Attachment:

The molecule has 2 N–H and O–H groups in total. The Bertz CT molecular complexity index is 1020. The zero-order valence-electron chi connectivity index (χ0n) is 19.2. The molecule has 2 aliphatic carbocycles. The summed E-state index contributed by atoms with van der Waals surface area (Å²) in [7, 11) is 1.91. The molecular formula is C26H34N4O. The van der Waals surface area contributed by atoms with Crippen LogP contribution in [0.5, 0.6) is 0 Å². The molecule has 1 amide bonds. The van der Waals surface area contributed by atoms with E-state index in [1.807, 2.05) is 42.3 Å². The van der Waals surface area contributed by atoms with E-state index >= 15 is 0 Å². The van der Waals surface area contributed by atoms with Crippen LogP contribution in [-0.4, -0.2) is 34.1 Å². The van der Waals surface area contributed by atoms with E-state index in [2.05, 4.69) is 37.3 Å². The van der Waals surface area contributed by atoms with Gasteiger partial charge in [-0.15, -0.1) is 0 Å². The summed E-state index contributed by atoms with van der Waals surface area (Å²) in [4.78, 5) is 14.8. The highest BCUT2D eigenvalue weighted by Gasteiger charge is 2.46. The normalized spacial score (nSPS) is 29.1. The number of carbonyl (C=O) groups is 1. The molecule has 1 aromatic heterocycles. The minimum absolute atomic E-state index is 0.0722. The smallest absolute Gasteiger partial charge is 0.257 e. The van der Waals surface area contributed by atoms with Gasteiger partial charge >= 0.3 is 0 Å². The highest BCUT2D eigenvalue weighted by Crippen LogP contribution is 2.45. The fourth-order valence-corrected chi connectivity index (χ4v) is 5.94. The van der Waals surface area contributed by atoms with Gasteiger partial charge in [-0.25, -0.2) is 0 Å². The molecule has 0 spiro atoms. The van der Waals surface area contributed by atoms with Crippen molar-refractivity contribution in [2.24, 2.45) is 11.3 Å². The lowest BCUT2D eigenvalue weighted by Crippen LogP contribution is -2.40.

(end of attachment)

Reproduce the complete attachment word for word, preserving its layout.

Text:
The molecule has 2 N–H and O–H groups in total. The Bertz CT molecular complexity index is 1020. The zero-order valence-electron chi connectivity index (χ0n) is 19.2. The molecule has 2 aliphatic carbocycles. The summed E-state index contributed by atoms with van der Waals surface area (Å²) in [7, 11) is 1.91. The molecular formula is C26H34N4O. The van der Waals surface area contributed by atoms with Crippen LogP contribution in [0.5, 0.6) is 0 Å². The molecule has 1 amide bonds. The van der Waals surface area contributed by atoms with E-state index in [1.807, 2.05) is 42.3 Å². The van der Waals surface area contributed by atoms with E-state index >= 15 is 0 Å². The van der Waals surface area contributed by atoms with Crippen LogP contribution in [-0.4, -0.2) is 34.1 Å². The van der Waals surface area contributed by atoms with E-state index in [2.05, 4.69) is 37.3 Å². The van der Waals surface area contributed by atoms with Gasteiger partial charge in [-0.15, -0.1) is 0 Å². The summed E-state index contributed by atoms with van der Waals surface area (Å²) in [4.78, 5) is 14.8. The highest BCUT2D eigenvalue weighted by Gasteiger charge is 2.46. The normalized spacial score (nSPS) is 29.1. The number of carbonyl (C=O) groups is 1. The molecule has 1 aromatic heterocycles. The minimum absolute atomic E-state index is 0.0722. The smallest absolute Gasteiger partial charge is 0.257 e. The van der Waals surface area contributed by atoms with Gasteiger partial charge >= 0.3 is 0 Å². The highest BCUT2D eigenvalue weighted by Crippen LogP contribution is 2.45. The fourth-order valence-corrected chi connectivity index (χ4v) is 5.94. The van der Waals surface area contributed by atoms with Gasteiger partial charge in [-0.25, -0.2) is 0 Å². The molecule has 0 spiro atoms. The van der Waals surface area contributed by atoms with Crippen molar-refractivity contribution in [2.24, 2.45) is 11.3 Å². The lowest BCUT2D eigenvalue weighted by Crippen LogP contribution is -2.40.